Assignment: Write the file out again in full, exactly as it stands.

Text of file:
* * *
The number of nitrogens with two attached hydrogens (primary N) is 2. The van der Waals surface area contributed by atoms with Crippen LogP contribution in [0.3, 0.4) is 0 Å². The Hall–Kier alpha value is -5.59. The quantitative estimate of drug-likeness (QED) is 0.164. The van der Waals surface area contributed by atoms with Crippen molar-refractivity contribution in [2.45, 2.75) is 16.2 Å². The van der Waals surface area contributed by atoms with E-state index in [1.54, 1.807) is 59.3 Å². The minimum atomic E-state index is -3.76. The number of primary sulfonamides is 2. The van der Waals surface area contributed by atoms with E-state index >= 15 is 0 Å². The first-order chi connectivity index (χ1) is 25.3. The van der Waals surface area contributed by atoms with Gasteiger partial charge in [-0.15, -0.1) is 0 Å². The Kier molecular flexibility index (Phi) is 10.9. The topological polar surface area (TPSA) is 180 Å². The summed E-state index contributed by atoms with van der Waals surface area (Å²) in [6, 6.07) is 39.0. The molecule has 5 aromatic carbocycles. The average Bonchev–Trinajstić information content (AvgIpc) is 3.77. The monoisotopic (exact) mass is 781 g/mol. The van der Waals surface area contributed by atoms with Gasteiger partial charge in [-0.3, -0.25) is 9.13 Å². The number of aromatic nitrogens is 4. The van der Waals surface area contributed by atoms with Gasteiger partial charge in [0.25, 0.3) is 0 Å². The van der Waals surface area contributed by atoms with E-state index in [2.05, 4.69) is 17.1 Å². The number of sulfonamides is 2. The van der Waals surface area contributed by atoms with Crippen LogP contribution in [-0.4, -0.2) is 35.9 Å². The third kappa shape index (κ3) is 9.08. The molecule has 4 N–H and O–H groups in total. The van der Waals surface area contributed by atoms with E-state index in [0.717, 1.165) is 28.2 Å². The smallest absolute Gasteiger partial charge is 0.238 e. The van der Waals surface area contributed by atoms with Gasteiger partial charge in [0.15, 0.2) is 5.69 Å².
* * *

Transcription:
The number of nitrogens with two attached hydrogens (primary N) is 2. The van der Waals surface area contributed by atoms with Crippen LogP contribution in [0.3, 0.4) is 0 Å². The Hall–Kier alpha value is -5.59. The quantitative estimate of drug-likeness (QED) is 0.164. The van der Waals surface area contributed by atoms with Crippen molar-refractivity contribution in [2.45, 2.75) is 16.2 Å². The van der Waals surface area contributed by atoms with E-state index in [1.54, 1.807) is 59.3 Å². The minimum atomic E-state index is -3.76. The number of primary sulfonamides is 2. The van der Waals surface area contributed by atoms with E-state index >= 15 is 0 Å². The first-order chi connectivity index (χ1) is 25.3. The van der Waals surface area contributed by atoms with Gasteiger partial charge in [-0.15, -0.1) is 0 Å². The Kier molecular flexibility index (Phi) is 10.9. The topological polar surface area (TPSA) is 180 Å². The summed E-state index contributed by atoms with van der Waals surface area (Å²) in [6, 6.07) is 39.0. The molecule has 5 aromatic carbocycles. The average Bonchev–Trinajstić information content (AvgIpc) is 3.77. The monoisotopic (exact) mass is 781 g/mol. The van der Waals surface area contributed by atoms with Gasteiger partial charge in [-0.3, -0.25) is 9.13 Å². The number of aromatic nitrogens is 4. The van der Waals surface area contributed by atoms with Gasteiger partial charge in [0.25, 0.3) is 0 Å². The van der Waals surface area contributed by atoms with E-state index in [2.05, 4.69) is 17.1 Å². The number of sulfonamides is 2. The van der Waals surface area contributed by atoms with Crippen LogP contribution in [-0.4, -0.2) is 35.9 Å². The third kappa shape index (κ3) is 9.08. The molecule has 4 N–H and O–H groups in total. The van der Waals surface area contributed by atoms with E-state index in [0.717, 1.165) is 28.2 Å². The smallest absolute Gasteiger partial charge is 0.238 e. The van der Waals surface area contributed by atoms with Gasteiger partial charge in [0.15, 0.2) is 5.69 Å².